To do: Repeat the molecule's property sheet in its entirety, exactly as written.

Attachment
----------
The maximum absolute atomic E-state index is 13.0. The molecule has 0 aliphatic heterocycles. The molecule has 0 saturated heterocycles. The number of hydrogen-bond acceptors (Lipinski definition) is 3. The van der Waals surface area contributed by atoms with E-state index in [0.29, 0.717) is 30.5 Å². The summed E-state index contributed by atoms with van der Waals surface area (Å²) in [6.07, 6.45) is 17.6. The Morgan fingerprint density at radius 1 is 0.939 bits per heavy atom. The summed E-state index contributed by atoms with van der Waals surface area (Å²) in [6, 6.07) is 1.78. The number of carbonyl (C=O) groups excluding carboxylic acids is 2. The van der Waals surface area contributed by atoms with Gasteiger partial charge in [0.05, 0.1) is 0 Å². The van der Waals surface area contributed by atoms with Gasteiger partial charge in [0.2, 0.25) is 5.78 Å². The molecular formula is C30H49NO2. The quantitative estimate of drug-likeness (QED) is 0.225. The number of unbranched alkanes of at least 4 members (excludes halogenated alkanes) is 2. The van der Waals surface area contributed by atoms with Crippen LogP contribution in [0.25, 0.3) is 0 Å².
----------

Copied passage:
The maximum absolute atomic E-state index is 13.0. The molecule has 0 aliphatic heterocycles. The molecule has 0 saturated heterocycles. The number of hydrogen-bond acceptors (Lipinski definition) is 3. The van der Waals surface area contributed by atoms with E-state index in [0.29, 0.717) is 30.5 Å². The summed E-state index contributed by atoms with van der Waals surface area (Å²) in [6.07, 6.45) is 17.6. The Morgan fingerprint density at radius 1 is 0.939 bits per heavy atom. The summed E-state index contributed by atoms with van der Waals surface area (Å²) in [6, 6.07) is 1.78. The number of carbonyl (C=O) groups excluding carboxylic acids is 2. The van der Waals surface area contributed by atoms with Gasteiger partial charge in [0.05, 0.1) is 0 Å². The van der Waals surface area contributed by atoms with Gasteiger partial charge in [0.2, 0.25) is 5.78 Å². The molecular formula is C30H49NO2. The quantitative estimate of drug-likeness (QED) is 0.225. The number of unbranched alkanes of at least 4 members (excludes halogenated alkanes) is 2. The van der Waals surface area contributed by atoms with Crippen LogP contribution in [0.25, 0.3) is 0 Å².